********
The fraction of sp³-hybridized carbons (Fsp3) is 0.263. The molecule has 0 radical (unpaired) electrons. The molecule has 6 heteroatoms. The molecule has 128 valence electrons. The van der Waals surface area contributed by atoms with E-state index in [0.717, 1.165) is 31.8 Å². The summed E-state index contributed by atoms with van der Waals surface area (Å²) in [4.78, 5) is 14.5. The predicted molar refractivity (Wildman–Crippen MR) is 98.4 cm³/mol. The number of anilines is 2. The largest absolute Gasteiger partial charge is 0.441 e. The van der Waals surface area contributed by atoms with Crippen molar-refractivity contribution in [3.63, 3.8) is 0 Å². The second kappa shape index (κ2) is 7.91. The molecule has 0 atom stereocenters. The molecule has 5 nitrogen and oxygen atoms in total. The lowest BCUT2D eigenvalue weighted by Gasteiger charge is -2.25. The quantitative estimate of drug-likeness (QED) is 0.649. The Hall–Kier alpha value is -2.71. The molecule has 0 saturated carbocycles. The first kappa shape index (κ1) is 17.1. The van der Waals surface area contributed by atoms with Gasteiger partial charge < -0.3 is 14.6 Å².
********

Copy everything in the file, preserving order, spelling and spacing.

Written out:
The fraction of sp³-hybridized carbons (Fsp3) is 0.263. The molecule has 0 radical (unpaired) electrons. The molecule has 6 heteroatoms. The molecule has 128 valence electrons. The van der Waals surface area contributed by atoms with E-state index in [0.717, 1.165) is 31.8 Å². The summed E-state index contributed by atoms with van der Waals surface area (Å²) in [4.78, 5) is 14.5. The predicted molar refractivity (Wildman–Crippen MR) is 98.4 cm³/mol. The number of anilines is 2. The largest absolute Gasteiger partial charge is 0.441 e. The van der Waals surface area contributed by atoms with Crippen molar-refractivity contribution in [3.63, 3.8) is 0 Å². The second kappa shape index (κ2) is 7.91. The molecule has 0 atom stereocenters. The molecule has 5 nitrogen and oxygen atoms in total. The lowest BCUT2D eigenvalue weighted by Gasteiger charge is -2.25. The quantitative estimate of drug-likeness (QED) is 0.649. The Hall–Kier alpha value is -2.71. The molecule has 0 saturated carbocycles. The first kappa shape index (κ1) is 17.1. The van der Waals surface area contributed by atoms with Gasteiger partial charge < -0.3 is 14.6 Å².